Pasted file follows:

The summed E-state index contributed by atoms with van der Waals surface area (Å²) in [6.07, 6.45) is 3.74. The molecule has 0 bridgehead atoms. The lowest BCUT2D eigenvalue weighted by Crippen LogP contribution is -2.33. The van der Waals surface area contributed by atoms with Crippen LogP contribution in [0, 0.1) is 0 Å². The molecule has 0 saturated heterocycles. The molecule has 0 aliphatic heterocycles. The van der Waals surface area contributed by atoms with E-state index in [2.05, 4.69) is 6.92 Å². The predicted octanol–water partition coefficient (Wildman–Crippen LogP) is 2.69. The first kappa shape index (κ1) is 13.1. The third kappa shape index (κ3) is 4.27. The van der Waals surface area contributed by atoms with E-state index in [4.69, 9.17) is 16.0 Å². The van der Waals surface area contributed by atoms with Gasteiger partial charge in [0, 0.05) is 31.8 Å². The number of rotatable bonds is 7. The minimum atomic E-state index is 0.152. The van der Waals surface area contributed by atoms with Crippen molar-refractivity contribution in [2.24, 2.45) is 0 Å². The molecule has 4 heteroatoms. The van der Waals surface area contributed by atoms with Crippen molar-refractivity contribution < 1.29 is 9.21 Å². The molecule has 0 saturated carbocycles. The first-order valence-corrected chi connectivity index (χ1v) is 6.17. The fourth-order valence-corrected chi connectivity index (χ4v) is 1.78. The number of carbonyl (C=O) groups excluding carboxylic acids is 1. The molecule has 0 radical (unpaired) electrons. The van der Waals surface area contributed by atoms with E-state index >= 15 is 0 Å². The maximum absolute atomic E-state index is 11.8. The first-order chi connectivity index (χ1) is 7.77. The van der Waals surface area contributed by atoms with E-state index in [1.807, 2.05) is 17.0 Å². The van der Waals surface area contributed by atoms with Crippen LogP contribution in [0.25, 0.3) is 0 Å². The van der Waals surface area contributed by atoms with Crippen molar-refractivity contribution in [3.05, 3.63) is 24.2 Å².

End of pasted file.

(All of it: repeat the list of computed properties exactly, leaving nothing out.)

The summed E-state index contributed by atoms with van der Waals surface area (Å²) in [6.07, 6.45) is 3.74. The molecule has 0 bridgehead atoms. The lowest BCUT2D eigenvalue weighted by Crippen LogP contribution is -2.33. The van der Waals surface area contributed by atoms with Crippen LogP contribution in [0, 0.1) is 0 Å². The molecule has 0 saturated heterocycles. The molecule has 0 aliphatic heterocycles. The van der Waals surface area contributed by atoms with E-state index in [2.05, 4.69) is 6.92 Å². The predicted octanol–water partition coefficient (Wildman–Crippen LogP) is 2.69. The first kappa shape index (κ1) is 13.1. The third kappa shape index (κ3) is 4.27. The van der Waals surface area contributed by atoms with E-state index in [4.69, 9.17) is 16.0 Å². The van der Waals surface area contributed by atoms with Gasteiger partial charge in [0, 0.05) is 31.8 Å². The number of rotatable bonds is 7. The minimum atomic E-state index is 0.152. The van der Waals surface area contributed by atoms with Crippen molar-refractivity contribution in [2.24, 2.45) is 0 Å². The molecule has 4 heteroatoms. The van der Waals surface area contributed by atoms with Crippen molar-refractivity contribution < 1.29 is 9.21 Å². The molecule has 0 saturated carbocycles. The first-order valence-corrected chi connectivity index (χ1v) is 6.17. The fourth-order valence-corrected chi connectivity index (χ4v) is 1.78. The number of carbonyl (C=O) groups excluding carboxylic acids is 1. The molecule has 0 radical (unpaired) electrons. The van der Waals surface area contributed by atoms with E-state index >= 15 is 0 Å². The maximum absolute atomic E-state index is 11.8. The first-order chi connectivity index (χ1) is 7.77. The van der Waals surface area contributed by atoms with E-state index in [1.807, 2.05) is 17.0 Å². The van der Waals surface area contributed by atoms with Crippen LogP contribution in [0.25, 0.3) is 0 Å². The van der Waals surface area contributed by atoms with Crippen molar-refractivity contribution in [3.05, 3.63) is 24.2 Å².